The word/term "service record" as interpreted by the applicant means -Confidential Reports for the entire service career and also the other records of service pertaining to work and conduct of the officer under consideration. The respondents, on the other hand, have clarified that the term 'service records' mean-Annual Confidential Reports. Respondent 3 has also confirmed this meaning of the words 'service record' by filing a written statement. On perusal of the service records for five years in respect of respondent Nos. 7, 8, 9 and 10 vis-a-vis the applicant, we find that all the view above private respondents have been assessed as 'Outstanding' for each of the five years strictly according to the entries contained in their respective Confidential Reports. However, we do not find in the confidential report folder of respondent No. 7 any copy of the punishment order dated 26.8.1996 nor has there been any entry made to that effect in his A.C.R. It is an well established procedure of personnel management that whenever an officer is visited with punishment or even non-statutory warning, a copy of the punishment and/or warning is placed in his confidential report folder and a remark regarding awarding of punishment also is recorded in the annual confidential report of the year. In the instant case apparently, this action was not taken as a result of which, the Selection Committee did not have any occasion to know that Shri Agarwal (respondent 7) was in fact awarded a punishment of 'Censure' in the year 1996-97. The allegation brought against respondent No. 8 however, does not stand to reason, firstly, because, the alleged remarks by his Reporting Officer regarding his integrity pertains to the year 2001-02, but the confidential report of that year was not seen by the Selection Committee as it was outside the five years period considered by them.
That apart also, as admitted by the applicant that the Minister-in charge had overruled the remarks made by the Reporting Officer, this allegation has no legal standing. With regard to late Satyabadi Sethi, our observation is akin to the one that we have made in case of Shri Agarwal, i.e., a copy of the punishment order does not find place in the C.R. folder. As regards the objection to the selection of respondent No. 10 in 'Outstanding' category, we would like to state that we agree with the submission made by respondent No. 2 that the assessment made by the Selection Committee for promotion to O.A.S.officers cannot be treated as bench mark by the Selection Committee for considering promotion to I.A.S., firstly, because, these are two different Committee having no nexus with each other and the bench marking of officers for categorisation for promotion by the two Governments are not the same.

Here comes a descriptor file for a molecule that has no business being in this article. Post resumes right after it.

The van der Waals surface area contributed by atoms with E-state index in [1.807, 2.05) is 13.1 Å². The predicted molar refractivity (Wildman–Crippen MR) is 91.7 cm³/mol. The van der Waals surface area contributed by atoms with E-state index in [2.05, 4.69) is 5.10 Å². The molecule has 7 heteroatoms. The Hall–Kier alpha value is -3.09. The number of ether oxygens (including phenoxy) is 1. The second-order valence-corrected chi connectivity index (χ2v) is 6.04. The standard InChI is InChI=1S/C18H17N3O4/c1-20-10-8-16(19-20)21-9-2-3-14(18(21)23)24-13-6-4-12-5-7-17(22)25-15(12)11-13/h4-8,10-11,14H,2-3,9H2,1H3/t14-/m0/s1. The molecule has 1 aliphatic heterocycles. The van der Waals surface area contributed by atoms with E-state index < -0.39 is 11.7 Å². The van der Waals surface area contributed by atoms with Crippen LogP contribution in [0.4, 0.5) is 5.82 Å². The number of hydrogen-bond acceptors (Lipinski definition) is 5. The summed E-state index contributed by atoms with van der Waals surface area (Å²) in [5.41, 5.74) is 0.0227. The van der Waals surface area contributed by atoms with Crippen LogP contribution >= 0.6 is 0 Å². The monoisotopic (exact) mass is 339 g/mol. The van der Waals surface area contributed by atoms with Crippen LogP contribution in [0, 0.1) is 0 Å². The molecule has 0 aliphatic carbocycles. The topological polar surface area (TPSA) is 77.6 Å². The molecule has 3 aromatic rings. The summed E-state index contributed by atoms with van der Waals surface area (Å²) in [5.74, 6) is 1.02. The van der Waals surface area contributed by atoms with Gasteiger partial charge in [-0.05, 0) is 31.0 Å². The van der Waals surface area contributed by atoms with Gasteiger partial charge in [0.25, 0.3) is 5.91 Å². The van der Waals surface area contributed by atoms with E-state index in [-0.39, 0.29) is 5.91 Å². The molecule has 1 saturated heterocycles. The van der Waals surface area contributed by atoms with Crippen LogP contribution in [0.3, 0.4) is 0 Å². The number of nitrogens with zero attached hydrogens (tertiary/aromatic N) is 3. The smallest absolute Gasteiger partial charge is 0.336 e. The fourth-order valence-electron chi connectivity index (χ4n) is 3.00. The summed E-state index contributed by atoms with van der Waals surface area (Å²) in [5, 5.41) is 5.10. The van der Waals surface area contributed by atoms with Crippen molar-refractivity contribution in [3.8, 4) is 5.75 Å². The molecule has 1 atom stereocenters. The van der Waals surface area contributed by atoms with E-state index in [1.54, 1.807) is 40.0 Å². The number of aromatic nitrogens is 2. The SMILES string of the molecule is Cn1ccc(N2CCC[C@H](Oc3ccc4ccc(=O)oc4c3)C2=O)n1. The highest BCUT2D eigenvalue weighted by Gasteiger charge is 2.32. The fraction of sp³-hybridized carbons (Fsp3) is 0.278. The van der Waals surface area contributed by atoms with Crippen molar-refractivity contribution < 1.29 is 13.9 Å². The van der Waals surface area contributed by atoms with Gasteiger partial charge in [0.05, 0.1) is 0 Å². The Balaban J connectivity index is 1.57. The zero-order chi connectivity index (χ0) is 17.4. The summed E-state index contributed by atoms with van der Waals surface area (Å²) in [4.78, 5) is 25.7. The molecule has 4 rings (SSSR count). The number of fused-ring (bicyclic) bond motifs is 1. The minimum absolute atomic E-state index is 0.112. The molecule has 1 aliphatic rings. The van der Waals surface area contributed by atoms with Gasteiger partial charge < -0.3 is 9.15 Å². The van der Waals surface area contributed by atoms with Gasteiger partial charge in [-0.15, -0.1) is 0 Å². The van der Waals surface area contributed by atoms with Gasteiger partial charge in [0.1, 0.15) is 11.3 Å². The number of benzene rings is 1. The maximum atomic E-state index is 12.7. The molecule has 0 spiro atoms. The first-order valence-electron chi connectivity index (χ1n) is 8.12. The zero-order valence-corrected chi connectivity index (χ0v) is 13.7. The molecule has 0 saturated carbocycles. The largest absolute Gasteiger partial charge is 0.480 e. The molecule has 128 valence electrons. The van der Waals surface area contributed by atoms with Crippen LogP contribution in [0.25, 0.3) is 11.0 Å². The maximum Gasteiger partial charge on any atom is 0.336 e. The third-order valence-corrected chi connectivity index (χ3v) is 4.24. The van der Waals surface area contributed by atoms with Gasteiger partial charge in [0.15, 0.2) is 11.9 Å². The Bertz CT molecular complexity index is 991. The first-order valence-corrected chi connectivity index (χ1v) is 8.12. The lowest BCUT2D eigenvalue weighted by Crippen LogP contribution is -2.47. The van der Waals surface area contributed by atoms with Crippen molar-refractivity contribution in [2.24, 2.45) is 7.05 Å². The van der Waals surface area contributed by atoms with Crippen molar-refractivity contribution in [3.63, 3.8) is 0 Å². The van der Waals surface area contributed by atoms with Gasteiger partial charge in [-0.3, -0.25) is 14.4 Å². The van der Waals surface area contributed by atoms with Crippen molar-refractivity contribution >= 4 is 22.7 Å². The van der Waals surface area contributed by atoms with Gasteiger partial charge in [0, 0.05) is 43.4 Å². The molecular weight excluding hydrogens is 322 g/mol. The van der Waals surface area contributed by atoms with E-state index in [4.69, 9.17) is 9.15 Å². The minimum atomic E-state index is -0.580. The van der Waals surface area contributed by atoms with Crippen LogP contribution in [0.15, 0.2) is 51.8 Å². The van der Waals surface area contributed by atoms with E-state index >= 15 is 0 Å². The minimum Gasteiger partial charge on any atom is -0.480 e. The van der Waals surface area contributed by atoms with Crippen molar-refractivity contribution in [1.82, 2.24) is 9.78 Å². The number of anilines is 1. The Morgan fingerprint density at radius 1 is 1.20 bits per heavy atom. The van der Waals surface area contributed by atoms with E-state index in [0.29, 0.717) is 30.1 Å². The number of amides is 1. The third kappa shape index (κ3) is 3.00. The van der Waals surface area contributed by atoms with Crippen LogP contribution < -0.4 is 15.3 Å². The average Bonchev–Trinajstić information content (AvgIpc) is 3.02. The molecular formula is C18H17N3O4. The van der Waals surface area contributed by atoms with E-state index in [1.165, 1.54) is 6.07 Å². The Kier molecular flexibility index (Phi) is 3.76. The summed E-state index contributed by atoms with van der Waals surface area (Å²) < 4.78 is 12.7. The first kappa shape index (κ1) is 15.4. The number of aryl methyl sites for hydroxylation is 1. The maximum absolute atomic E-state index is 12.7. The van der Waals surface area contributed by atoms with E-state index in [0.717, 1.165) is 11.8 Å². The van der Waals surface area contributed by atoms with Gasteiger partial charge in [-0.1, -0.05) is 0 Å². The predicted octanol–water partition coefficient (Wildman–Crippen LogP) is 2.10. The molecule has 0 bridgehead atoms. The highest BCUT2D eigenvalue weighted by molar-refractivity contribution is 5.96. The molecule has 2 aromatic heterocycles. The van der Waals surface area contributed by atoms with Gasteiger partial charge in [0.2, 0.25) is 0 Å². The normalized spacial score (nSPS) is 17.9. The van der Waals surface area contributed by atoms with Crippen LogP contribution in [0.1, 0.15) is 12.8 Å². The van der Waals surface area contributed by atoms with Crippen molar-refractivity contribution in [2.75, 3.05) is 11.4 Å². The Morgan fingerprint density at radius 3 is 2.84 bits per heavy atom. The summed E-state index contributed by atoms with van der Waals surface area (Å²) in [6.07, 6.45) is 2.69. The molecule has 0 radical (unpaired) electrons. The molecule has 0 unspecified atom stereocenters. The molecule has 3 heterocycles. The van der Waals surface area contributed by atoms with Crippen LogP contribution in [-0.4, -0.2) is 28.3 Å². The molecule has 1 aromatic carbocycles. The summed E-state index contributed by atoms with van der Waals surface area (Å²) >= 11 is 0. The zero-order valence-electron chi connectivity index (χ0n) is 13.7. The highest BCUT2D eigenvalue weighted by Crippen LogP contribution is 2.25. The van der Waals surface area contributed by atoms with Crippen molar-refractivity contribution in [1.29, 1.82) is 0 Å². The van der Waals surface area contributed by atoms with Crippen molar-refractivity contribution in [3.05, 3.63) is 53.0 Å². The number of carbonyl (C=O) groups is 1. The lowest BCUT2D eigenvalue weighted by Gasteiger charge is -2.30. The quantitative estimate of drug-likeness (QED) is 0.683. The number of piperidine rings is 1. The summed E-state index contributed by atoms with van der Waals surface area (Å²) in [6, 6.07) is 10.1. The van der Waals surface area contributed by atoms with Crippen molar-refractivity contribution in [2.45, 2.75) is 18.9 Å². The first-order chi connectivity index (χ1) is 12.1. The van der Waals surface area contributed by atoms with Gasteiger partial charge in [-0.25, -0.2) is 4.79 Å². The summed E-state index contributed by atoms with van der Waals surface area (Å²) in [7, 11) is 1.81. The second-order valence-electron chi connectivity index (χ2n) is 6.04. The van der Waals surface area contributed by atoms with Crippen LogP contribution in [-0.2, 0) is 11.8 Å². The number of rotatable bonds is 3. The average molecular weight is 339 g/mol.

10. We are also beholden to the observation of the Hon'ble Apex Court in this regard that it is not our function to hear appeal over the decision of the Selection Committee and to scrutinise the relative merits of the candidates. Because, the fitness of the candidates has to be decided by the Selection Committee and that, how to categorise in the light of the relevant records and what norms are to apply in making the assessment are exclusively the functions of the Selection Committee. We also hold that the Selection Committee having been constituted with high ranking responsible officers presided over by the Chairman or Member of the U.P.S.C, there is no reason to hold that they would not act in fair and impartial manner in making the selection.
11. However, certain startling facts have been brought to our notice by the applicant in his application as well as by filing an affidavit separately that some of the officers whose names find place in the select list did not enjoy blemishless service career and therefore, categorization of some of them as 'Outstanding' has caused disappointment and disgruntlement. Undoubtedly, an officer to be selected from the State Civil Service to the Indian Administrative Service has to be an officer of spotless service record, striding tall over his peers. He should be like Ceasar's wife, beyond suspicion. No doubt 'to err is human'. But if because of erring in performance of official duties some one had to receive statutory punishment order, his classification as 'Outstanding' would not receive acceptance at any platform - much less in public estimation. It is, therefore, necessary that the selection procedure should be such that it will be able to scan through and detect eliminate such unacceptable ones. We have no doubt that had the State Government developed the system of keeping punishment orders in A.C.R. folders and had laid down the procedure that all instances of bad work or conduct including punishment received should invariably be reflected in the confidential report of the officer concerned, such omission, as has been pointed out in this case could not have taken place and this type of incongruity in categorisation of officers as 'Outstanding', although visited with punishment, could have been avoided.
12. This also brings to four another point for consideration by respondent Nos. 1 and 3 that for selection of officers from State Civil Service to Indian Administrative Service, consideration of confidential reports should not be limited to five years only. It should be atleast extended to eight years of service, i.e., the minimum period of qualifying service that a State Civil Service Officer has put in to be considered for selection. However, in case an officer is to be graded as 'Outstanding', we recommend that the ACRs in respect of such an officer should be scanned for his entire service period to see that his categorization as 'Outstanding' can never be called in question by anyone on the ground that once upon a time, he did not enjoy a very good service record. If the officer to be categorized as 'Outstanding' is put to such a rigorous test, it will instill greater public acceptability and lesser amount of friction and litigation.
13. For the reasons that we have discussed above, we direct the respondents to convene a review meeting of the Selection Committee to consider the punishment orders passed against some of the officers in the zone of consideration and to make fresh list of officers for promotion to I.A.S. for the year 2002 in the light of the observations as made above. In effect, we hereby quash the orders of promotion of O.A.S. Officers to I.A.S. as ordered on 6.2.2004 vide Annexure-10. This exercise (meeting of the Review Committee) shall be completed within a period of 120 days from the date of receipt of this order.
14. With the above observations and directions, this O.A. is disposed of. No costs.